The experienced mother elephants time their arrival at the delta to coincide with the lush grass produced by the great flood. In a TV first, the programme shows the way they use their trunks to siphon clean water from the surface layers of a stagnant pool, while avoiding stirring up the muddy sediment on the bottom with their feet.
Bull hippos also converge on prime territories formed by the rising flood water. Two big bulls do bloody battle, at times being lifted out of the water by their rival. Lechwe swamp deer, zebras, giraffes, crocodiles and numerous fish and thousands of birds arrive in the delta. And, in a phenomenon never before filmed in the Okavango, thousands of dragonflies appear - seemingly from nowhere - within minutes of the flood arrival, mating and laying eggs.
As the flood finally reaches its peak, elephants and buffalo, near the end of their epic trek across the desert, face the final gauntlet of a hungry pride of lions. In a heart-wrenching sequence, a baby elephant is brought down by a lion in broad daylight.
When communism crumbled in 1989 it created an opportunity for wildlife. The Iron Curtain that divided communist Eastern Europe from the capitalist West had created a no-man's land protected by barbed wire and minefields - a last haven for many rare animals and plants. This film tells the story of the movement, led by Biologist Dr Kai Frobel, that set out to save the wildlife of this precious strip. Now as we celebrate the 20th anniversary of the fall of the Iron Curtain we can also celebrate the birth of the biggest conservation movement in the world, a ribbon of life stretching 13,000 kilometres across Europe, protecting everything from bears and wolverines in Finland to rare Eagles in Bulgaria.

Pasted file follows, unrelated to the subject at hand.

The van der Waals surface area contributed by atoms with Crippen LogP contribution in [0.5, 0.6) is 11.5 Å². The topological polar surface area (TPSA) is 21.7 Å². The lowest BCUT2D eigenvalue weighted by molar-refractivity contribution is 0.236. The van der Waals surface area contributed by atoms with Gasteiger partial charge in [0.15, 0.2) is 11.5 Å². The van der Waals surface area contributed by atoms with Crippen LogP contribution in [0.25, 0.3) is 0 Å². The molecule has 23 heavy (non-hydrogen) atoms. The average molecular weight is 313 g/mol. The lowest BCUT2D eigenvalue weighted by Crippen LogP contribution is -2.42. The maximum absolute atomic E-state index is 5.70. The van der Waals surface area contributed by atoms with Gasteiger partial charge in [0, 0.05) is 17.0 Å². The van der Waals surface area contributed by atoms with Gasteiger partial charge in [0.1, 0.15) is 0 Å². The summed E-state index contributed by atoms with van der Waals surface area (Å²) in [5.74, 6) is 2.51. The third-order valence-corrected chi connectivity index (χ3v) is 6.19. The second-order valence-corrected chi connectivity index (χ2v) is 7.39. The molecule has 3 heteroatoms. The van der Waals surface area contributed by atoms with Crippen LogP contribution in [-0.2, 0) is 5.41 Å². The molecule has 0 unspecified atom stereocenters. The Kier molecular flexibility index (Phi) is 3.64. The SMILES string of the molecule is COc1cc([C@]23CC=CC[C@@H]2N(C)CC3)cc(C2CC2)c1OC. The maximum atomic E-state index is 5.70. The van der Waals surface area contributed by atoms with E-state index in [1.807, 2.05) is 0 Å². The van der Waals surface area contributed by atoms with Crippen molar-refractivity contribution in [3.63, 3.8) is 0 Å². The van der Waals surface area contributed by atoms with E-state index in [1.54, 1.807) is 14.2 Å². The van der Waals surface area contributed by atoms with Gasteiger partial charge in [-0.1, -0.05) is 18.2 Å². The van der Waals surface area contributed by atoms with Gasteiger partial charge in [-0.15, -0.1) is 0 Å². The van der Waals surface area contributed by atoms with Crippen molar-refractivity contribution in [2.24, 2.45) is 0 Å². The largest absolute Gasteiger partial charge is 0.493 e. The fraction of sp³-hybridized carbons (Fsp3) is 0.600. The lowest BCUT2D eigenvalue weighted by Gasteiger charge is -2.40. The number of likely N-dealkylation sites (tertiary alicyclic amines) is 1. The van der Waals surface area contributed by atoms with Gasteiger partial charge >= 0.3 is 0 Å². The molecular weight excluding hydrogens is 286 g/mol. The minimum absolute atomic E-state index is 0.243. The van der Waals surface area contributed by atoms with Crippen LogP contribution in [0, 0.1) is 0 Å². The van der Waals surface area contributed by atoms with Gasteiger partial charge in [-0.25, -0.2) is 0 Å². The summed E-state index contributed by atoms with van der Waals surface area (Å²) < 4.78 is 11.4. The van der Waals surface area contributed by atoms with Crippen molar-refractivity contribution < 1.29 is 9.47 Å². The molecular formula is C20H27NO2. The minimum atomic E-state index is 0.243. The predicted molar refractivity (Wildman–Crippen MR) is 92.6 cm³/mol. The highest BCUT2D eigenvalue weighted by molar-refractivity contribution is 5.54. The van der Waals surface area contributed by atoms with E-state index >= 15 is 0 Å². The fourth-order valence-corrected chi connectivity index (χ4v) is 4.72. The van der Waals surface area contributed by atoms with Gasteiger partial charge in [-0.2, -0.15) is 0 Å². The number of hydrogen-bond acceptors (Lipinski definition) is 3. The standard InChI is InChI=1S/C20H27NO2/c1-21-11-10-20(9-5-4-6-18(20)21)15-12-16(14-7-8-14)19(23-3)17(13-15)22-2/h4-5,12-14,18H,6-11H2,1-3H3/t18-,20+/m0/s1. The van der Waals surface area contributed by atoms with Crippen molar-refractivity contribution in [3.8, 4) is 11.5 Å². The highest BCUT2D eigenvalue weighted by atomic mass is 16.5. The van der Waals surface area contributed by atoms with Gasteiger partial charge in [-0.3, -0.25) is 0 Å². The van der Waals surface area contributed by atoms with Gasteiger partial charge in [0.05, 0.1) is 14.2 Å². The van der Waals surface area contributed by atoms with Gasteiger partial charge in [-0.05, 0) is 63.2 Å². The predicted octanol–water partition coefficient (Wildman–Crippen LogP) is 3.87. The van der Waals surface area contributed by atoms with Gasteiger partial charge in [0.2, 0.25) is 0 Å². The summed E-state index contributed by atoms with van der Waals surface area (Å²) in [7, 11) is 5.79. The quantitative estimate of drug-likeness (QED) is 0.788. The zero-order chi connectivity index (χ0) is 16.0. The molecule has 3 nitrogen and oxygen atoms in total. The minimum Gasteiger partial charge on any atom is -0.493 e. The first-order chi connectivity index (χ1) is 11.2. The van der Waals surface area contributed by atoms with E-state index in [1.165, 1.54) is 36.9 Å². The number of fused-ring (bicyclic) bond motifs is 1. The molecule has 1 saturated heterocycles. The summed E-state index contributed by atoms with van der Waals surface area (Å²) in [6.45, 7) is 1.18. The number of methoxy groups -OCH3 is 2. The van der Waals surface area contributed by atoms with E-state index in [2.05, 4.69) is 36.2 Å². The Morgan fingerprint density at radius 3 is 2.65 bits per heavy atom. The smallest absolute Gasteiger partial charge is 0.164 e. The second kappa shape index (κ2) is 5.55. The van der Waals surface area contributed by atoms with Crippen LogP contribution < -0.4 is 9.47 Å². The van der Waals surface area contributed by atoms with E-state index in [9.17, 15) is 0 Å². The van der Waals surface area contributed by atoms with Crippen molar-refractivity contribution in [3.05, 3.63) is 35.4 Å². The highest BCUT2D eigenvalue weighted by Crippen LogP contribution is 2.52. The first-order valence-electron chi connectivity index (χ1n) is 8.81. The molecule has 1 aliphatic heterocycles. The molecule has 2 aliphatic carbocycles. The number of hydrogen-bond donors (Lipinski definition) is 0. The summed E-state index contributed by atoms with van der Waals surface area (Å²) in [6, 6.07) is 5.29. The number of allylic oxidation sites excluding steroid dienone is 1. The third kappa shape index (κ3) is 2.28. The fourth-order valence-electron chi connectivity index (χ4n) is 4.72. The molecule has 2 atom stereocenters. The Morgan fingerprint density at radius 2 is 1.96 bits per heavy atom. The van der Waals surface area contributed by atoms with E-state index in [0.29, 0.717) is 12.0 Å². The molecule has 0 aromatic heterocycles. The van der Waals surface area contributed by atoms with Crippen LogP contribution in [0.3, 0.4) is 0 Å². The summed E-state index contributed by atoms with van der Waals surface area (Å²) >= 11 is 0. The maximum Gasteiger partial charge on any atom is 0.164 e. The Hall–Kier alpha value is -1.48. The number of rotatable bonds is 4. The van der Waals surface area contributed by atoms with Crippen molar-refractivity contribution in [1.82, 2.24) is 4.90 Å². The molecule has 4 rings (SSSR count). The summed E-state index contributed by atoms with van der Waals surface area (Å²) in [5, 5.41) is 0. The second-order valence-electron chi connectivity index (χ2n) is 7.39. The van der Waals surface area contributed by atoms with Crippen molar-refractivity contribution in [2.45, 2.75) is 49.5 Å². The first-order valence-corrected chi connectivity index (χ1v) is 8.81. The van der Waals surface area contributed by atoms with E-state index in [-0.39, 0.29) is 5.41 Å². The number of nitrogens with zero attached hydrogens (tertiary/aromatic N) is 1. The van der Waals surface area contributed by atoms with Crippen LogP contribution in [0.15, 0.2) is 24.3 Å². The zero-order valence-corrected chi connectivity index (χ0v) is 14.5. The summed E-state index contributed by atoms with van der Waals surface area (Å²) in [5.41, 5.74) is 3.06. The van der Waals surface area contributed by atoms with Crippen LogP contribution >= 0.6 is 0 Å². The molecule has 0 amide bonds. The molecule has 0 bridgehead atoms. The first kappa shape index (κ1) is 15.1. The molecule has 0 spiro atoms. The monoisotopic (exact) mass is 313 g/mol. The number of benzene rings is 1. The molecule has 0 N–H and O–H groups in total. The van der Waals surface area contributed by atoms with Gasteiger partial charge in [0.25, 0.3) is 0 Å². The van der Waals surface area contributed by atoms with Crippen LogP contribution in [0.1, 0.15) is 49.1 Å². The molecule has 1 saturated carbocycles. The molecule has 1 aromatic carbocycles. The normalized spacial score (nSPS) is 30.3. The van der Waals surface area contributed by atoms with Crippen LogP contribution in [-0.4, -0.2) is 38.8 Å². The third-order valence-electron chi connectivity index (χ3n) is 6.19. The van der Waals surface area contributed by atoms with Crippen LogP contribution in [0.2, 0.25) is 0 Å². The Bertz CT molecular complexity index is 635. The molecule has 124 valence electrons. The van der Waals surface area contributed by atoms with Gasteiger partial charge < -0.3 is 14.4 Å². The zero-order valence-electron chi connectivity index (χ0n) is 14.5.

Series Editor Tim Martin
A mighty army of dolphins, sharks, whales, seals and gannets hunt down the billions of sardines along South Africa's east coast each winter. This is the Sardine Run: an underwater Armageddon, the greatest gathering of predators anywhere on the planet, and the most spectacular event in the world's oceans. From intimate moments of the creatures caught up in the run, to the dramatic finale of this spectacular event, The Great Tide is an action-packed feeding-frenzy, filmed underwater, on the ocean's surface, and in the air.
However, in recent years the sardine run has become less predictable, perhaps due to the warming effects of climate change. If the sardine run does not happen, the lives of the animals caught up in the drama hang in the balance.
Pioneering a unique boat stabilised camera mount for surface filming, the Nature's Great Events crew capture all the high octane action as the predators compete for sardines, filmed with aerial, underwater and above water cameras. Super slow motion cameras also capture the very moment gannets plunge into the water, hitting it at sixty miles an hour.
A violent winter storm is the trigger for the sardines to begin their desperate dash. They are followed by a super-pod of 5,000 dolphins and further up the coast more predators gather. A shoal of sardines 15 miles long is pushed into the shallows and aerial shots show thousands of sharks gathering to feed on them.
The climax to the sardine run is a spectacular feeding frenzy as the dolphins round the sardines up into balls on which all the predators feast. Gannets rain down in their thousands, sharks pile in scattering the fish and a Brydes whales lunges in taking great mouthfuls of sardines.